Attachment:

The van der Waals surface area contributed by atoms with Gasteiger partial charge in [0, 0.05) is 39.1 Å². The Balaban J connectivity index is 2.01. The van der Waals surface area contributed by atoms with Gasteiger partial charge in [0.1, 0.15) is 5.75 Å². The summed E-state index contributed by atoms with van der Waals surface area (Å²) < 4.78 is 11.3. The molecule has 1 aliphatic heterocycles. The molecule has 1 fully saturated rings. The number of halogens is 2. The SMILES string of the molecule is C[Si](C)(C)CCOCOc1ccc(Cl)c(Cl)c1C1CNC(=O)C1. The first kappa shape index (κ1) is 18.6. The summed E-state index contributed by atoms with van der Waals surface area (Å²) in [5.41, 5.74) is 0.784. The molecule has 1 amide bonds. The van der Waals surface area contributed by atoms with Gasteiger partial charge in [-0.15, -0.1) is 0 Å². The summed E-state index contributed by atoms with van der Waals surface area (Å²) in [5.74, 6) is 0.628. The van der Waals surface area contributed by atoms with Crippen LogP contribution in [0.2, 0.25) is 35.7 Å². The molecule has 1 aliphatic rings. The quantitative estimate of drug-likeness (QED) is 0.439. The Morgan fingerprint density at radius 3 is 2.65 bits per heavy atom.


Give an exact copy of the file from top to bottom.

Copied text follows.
The van der Waals surface area contributed by atoms with Gasteiger partial charge in [0, 0.05) is 39.1 Å². The Balaban J connectivity index is 2.01. The van der Waals surface area contributed by atoms with Gasteiger partial charge in [0.1, 0.15) is 5.75 Å². The summed E-state index contributed by atoms with van der Waals surface area (Å²) < 4.78 is 11.3. The molecule has 1 aliphatic heterocycles. The molecule has 1 fully saturated rings. The number of halogens is 2. The SMILES string of the molecule is C[Si](C)(C)CCOCOc1ccc(Cl)c(Cl)c1C1CNC(=O)C1. The first kappa shape index (κ1) is 18.6. The summed E-state index contributed by atoms with van der Waals surface area (Å²) in [5.41, 5.74) is 0.784. The molecule has 1 amide bonds. The van der Waals surface area contributed by atoms with Gasteiger partial charge in [-0.15, -0.1) is 0 Å². The summed E-state index contributed by atoms with van der Waals surface area (Å²) in [5.74, 6) is 0.628. The van der Waals surface area contributed by atoms with Crippen LogP contribution in [0.2, 0.25) is 35.7 Å². The molecule has 1 aliphatic rings. The quantitative estimate of drug-likeness (QED) is 0.439. The Morgan fingerprint density at radius 3 is 2.65 bits per heavy atom.